Atal Pension Yojana (APY): Accessible and Inclusive
Open to every Indian citizen aged between 18 and 40 years, not subject to income taxation, and equipped with a savings bank account, the APY welcomes individuals from diverse walks of life.
In return for their commitment, subscribers are guaranteed a lifelong minimum pension, ranging from Rs. 1000 to Rs. 5000 per month upon crossing the threshold of 60 years, a tangible reward for their foresight.
Pension Fund Regulatory and Development Authority (PFRDA): Nurturing a Pensioned Society
The Pension Fund Regulatory and Development Authority (PFRDA) remains committed to evolve the country into a society with a strong pension framework.
As the APY embarks on its remarkable eight-year journey, it strengthens the determination to introduce an era characterized by financial security and respect for the elderly within India’s populace.
About The Pension Fund Regulatory and Development Authority (PFRDA)
The Pension Fund Regulatory and Development Authority (PFRDA) functions as the central body entrusted with the comprehensive supervision and regulation of pension systems in India.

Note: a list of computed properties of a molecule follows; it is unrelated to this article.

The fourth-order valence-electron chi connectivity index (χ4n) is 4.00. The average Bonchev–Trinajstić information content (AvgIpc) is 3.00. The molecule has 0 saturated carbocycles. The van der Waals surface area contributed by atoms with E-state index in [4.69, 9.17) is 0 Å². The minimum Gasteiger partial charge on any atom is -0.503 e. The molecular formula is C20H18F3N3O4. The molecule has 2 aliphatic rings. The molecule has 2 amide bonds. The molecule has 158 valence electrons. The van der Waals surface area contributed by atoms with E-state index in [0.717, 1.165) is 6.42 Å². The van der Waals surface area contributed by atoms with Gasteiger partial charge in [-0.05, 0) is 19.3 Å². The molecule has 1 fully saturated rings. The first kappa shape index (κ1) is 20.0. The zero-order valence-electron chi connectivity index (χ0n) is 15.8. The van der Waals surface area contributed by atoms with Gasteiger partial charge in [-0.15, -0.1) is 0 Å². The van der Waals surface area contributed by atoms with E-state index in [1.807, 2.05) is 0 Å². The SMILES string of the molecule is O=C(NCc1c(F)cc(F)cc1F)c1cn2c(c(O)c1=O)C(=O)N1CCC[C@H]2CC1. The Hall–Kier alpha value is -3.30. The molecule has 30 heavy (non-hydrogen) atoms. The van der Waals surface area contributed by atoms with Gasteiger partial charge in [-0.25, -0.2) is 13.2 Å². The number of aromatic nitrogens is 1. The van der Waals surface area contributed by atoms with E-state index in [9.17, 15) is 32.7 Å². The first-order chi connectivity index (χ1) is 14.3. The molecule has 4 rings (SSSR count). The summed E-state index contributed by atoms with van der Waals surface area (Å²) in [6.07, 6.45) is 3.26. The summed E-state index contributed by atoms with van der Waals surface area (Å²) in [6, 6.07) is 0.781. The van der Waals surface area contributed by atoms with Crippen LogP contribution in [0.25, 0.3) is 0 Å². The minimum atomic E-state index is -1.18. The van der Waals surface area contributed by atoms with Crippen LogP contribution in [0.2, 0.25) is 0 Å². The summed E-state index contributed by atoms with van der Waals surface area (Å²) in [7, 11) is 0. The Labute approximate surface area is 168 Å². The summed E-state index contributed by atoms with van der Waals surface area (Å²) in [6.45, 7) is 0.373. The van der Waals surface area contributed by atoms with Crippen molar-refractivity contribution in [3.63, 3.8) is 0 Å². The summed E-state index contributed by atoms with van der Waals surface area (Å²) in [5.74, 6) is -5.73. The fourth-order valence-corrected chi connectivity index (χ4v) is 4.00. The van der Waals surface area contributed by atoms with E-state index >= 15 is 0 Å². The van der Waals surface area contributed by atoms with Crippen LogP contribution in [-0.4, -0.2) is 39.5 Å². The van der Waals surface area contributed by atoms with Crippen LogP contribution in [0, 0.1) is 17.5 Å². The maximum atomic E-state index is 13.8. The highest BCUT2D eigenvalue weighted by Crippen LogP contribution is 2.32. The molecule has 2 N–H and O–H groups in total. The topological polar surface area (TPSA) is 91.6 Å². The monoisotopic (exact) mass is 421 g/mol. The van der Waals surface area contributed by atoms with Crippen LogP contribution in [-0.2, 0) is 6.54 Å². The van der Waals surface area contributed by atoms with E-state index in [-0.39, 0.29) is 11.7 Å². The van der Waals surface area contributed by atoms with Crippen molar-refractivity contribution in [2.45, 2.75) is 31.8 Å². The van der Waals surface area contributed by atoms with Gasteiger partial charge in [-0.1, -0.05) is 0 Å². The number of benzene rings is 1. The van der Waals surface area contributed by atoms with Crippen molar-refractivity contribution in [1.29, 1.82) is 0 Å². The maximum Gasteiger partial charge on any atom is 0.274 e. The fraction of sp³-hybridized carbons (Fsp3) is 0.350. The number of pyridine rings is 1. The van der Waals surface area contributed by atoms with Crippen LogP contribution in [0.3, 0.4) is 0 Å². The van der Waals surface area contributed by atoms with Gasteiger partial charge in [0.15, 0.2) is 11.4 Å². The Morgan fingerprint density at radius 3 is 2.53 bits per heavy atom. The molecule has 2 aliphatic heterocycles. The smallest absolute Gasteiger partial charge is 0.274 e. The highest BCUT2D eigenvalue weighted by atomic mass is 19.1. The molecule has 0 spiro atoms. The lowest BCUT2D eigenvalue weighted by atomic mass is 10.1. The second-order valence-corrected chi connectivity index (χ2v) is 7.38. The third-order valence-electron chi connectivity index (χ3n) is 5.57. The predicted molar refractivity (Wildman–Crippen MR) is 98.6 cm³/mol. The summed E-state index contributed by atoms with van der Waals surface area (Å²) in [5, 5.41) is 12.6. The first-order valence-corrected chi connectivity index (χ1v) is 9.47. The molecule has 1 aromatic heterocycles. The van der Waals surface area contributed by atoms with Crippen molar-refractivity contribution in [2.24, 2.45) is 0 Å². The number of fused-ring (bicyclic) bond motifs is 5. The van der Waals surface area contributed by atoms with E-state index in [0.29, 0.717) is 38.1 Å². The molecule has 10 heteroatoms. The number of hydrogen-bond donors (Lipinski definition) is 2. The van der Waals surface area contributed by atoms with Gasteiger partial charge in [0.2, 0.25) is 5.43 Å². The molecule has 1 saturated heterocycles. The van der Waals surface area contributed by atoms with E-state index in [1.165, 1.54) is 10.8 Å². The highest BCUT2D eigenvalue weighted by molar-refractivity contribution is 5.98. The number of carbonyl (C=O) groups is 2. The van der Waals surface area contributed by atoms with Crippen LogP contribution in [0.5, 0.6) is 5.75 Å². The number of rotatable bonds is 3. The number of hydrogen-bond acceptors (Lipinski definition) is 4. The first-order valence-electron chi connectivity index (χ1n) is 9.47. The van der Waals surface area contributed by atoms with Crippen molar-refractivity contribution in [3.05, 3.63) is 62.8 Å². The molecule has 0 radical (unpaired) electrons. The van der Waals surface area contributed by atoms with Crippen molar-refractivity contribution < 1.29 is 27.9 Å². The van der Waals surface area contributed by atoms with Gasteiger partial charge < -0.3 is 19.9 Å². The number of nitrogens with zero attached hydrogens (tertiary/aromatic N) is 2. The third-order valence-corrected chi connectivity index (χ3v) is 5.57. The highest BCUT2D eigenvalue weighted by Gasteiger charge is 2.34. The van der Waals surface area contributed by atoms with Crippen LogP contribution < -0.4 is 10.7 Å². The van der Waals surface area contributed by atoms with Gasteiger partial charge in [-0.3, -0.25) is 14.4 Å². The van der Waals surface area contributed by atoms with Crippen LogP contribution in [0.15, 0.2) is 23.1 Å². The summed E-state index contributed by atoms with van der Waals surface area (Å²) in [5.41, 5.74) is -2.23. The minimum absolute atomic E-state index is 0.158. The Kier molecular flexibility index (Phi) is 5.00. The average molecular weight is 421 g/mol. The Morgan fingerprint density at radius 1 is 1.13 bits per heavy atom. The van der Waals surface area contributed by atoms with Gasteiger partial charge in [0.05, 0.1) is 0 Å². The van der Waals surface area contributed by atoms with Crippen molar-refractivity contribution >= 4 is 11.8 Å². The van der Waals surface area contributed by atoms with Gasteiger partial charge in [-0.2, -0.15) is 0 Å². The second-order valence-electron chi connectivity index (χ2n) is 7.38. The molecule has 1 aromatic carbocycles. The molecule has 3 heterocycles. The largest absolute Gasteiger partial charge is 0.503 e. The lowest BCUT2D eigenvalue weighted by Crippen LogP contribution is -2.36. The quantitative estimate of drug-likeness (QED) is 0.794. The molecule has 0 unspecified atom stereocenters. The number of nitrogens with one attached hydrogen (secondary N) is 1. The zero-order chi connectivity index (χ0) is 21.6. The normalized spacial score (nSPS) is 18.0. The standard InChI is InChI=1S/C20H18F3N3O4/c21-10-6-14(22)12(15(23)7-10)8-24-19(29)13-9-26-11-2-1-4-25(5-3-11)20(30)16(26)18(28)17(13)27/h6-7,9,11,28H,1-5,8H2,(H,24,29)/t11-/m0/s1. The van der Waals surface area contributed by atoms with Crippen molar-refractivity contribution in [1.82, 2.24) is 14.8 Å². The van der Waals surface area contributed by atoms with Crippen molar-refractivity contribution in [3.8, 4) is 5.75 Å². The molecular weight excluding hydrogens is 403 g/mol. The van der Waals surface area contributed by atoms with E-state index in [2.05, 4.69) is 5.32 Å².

Established in 2003 under the jurisdiction of the Ministry of Finance, its inception was part of the establishment of the Indian National Pension Scheme.
Public sector banks and major private banks collected over ₹35,000 cr in charges
As per a Finance Ministry report, both state-owned banks and leading private banks have garnered more than ₹21,000 crore in fees primarily from account holders failing to maintain the minimum balance.
Charges amounting to over ₹35,000 crore have been amassed since 2018 due to reasons such as non-compliance with minimum balance requirements, additional ATM transactions, and SMS services.
Breakdown of Charges